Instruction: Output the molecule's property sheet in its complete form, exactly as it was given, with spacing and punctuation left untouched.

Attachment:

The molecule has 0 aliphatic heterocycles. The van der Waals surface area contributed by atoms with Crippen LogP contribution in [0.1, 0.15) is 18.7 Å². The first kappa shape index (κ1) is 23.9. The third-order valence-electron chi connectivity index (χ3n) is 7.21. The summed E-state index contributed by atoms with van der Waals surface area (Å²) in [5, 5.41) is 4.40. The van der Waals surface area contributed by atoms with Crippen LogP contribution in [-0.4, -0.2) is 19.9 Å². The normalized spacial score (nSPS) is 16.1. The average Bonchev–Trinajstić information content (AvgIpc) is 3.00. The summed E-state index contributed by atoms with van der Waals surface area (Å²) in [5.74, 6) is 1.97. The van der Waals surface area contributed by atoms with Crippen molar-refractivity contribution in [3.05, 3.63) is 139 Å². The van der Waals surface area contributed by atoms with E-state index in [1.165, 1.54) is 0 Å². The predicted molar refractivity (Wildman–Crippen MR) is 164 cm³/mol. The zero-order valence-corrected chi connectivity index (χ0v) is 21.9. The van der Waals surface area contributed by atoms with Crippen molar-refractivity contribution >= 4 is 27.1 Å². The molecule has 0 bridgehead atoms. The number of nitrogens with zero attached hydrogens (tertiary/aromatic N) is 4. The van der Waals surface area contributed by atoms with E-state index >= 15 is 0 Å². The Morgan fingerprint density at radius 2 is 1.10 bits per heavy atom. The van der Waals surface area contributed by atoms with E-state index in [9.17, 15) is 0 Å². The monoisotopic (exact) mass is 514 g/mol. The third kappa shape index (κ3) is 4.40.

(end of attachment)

The molecule has 0 aliphatic heterocycles. The van der Waals surface area contributed by atoms with Crippen LogP contribution in [0.1, 0.15) is 18.7 Å². The first kappa shape index (κ1) is 23.9. The third-order valence-electron chi connectivity index (χ3n) is 7.21. The summed E-state index contributed by atoms with van der Waals surface area (Å²) in [5, 5.41) is 4.40. The van der Waals surface area contributed by atoms with Crippen LogP contribution in [-0.4, -0.2) is 19.9 Å². The normalized spacial score (nSPS) is 16.1. The average Bonchev–Trinajstić information content (AvgIpc) is 3.00. The summed E-state index contributed by atoms with van der Waals surface area (Å²) in [5.74, 6) is 1.97. The van der Waals surface area contributed by atoms with Crippen molar-refractivity contribution in [3.05, 3.63) is 139 Å². The van der Waals surface area contributed by atoms with E-state index in [1.165, 1.54) is 0 Å². The predicted molar refractivity (Wildman–Crippen MR) is 164 cm³/mol. The zero-order valence-corrected chi connectivity index (χ0v) is 21.9. The van der Waals surface area contributed by atoms with Crippen molar-refractivity contribution >= 4 is 27.1 Å². The molecule has 0 bridgehead atoms. The number of nitrogens with zero attached hydrogens (tertiary/aromatic N) is 4. The van der Waals surface area contributed by atoms with E-state index >= 15 is 0 Å². The Morgan fingerprint density at radius 2 is 1.10 bits per heavy atom. The van der Waals surface area contributed by atoms with E-state index in [9.17, 15) is 0 Å². The monoisotopic (exact) mass is 514 g/mol. The third kappa shape index (κ3) is 4.40.